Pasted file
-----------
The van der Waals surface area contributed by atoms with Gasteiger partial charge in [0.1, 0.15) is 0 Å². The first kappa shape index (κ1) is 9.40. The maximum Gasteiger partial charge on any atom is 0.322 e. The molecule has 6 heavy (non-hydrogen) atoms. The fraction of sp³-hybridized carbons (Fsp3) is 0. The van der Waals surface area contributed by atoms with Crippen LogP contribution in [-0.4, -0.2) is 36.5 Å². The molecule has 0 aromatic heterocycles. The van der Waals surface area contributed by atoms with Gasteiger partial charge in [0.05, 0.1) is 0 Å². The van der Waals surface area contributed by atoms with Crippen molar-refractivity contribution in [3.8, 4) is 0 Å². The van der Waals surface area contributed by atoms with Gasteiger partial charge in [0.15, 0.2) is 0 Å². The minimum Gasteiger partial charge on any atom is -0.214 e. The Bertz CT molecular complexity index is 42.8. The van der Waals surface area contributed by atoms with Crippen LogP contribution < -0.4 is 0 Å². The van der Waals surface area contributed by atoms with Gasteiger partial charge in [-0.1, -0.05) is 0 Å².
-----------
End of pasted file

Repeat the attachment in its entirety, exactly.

The van der Waals surface area contributed by atoms with Gasteiger partial charge in [0.1, 0.15) is 0 Å². The first kappa shape index (κ1) is 9.40. The maximum Gasteiger partial charge on any atom is 0.322 e. The molecule has 6 heavy (non-hydrogen) atoms. The fraction of sp³-hybridized carbons (Fsp3) is 0. The van der Waals surface area contributed by atoms with Crippen LogP contribution in [-0.4, -0.2) is 36.5 Å². The molecule has 0 aromatic heterocycles. The van der Waals surface area contributed by atoms with Gasteiger partial charge in [0.05, 0.1) is 0 Å². The van der Waals surface area contributed by atoms with Crippen molar-refractivity contribution in [3.8, 4) is 0 Å². The van der Waals surface area contributed by atoms with Gasteiger partial charge in [0.15, 0.2) is 0 Å². The minimum Gasteiger partial charge on any atom is -0.214 e. The Bertz CT molecular complexity index is 42.8. The van der Waals surface area contributed by atoms with Crippen LogP contribution < -0.4 is 0 Å². The van der Waals surface area contributed by atoms with Gasteiger partial charge in [-0.1, -0.05) is 0 Å².